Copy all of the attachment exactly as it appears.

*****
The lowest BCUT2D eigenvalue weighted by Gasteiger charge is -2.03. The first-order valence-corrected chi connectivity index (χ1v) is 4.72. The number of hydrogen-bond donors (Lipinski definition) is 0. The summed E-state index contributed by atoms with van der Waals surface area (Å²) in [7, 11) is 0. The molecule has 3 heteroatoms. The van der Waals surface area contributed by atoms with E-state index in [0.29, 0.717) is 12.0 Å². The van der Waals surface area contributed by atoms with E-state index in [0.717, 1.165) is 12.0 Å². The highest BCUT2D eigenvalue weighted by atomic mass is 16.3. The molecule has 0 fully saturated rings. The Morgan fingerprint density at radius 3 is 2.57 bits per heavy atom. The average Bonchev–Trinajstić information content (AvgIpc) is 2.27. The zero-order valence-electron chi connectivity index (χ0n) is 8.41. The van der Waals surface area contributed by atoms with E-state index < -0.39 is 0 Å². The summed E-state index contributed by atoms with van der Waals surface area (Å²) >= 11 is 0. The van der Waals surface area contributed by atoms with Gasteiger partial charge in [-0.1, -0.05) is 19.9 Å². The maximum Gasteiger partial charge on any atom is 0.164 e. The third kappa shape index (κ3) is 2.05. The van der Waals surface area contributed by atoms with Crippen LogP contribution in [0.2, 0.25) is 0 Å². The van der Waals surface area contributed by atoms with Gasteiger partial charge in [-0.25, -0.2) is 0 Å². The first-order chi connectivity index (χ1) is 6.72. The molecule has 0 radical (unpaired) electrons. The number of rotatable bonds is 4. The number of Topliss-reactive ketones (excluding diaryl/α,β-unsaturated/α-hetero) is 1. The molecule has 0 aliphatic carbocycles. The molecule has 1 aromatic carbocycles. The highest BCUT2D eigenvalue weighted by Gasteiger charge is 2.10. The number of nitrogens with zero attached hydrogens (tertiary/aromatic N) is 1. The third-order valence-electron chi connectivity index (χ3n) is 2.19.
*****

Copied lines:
The lowest BCUT2D eigenvalue weighted by Gasteiger charge is -2.03. The first-order valence-corrected chi connectivity index (χ1v) is 4.72. The number of hydrogen-bond donors (Lipinski definition) is 0. The summed E-state index contributed by atoms with van der Waals surface area (Å²) in [7, 11) is 0. The molecule has 3 heteroatoms. The van der Waals surface area contributed by atoms with E-state index in [0.29, 0.717) is 12.0 Å². The van der Waals surface area contributed by atoms with E-state index in [0.717, 1.165) is 12.0 Å². The highest BCUT2D eigenvalue weighted by atomic mass is 16.3. The molecule has 0 fully saturated rings. The Morgan fingerprint density at radius 3 is 2.57 bits per heavy atom. The average Bonchev–Trinajstić information content (AvgIpc) is 2.27. The zero-order valence-electron chi connectivity index (χ0n) is 8.41. The van der Waals surface area contributed by atoms with E-state index < -0.39 is 0 Å². The summed E-state index contributed by atoms with van der Waals surface area (Å²) >= 11 is 0. The van der Waals surface area contributed by atoms with Gasteiger partial charge in [-0.1, -0.05) is 19.9 Å². The maximum Gasteiger partial charge on any atom is 0.164 e. The third kappa shape index (κ3) is 2.05. The van der Waals surface area contributed by atoms with Crippen LogP contribution in [0.2, 0.25) is 0 Å². The van der Waals surface area contributed by atoms with Gasteiger partial charge in [-0.25, -0.2) is 0 Å². The first-order chi connectivity index (χ1) is 6.72. The molecule has 0 radical (unpaired) electrons. The number of rotatable bonds is 4. The number of Topliss-reactive ketones (excluding diaryl/α,β-unsaturated/α-hetero) is 1. The molecule has 0 aliphatic carbocycles. The molecule has 1 aromatic carbocycles. The highest BCUT2D eigenvalue weighted by Gasteiger charge is 2.10. The number of nitrogens with zero attached hydrogens (tertiary/aromatic N) is 1. The third-order valence-electron chi connectivity index (χ3n) is 2.19.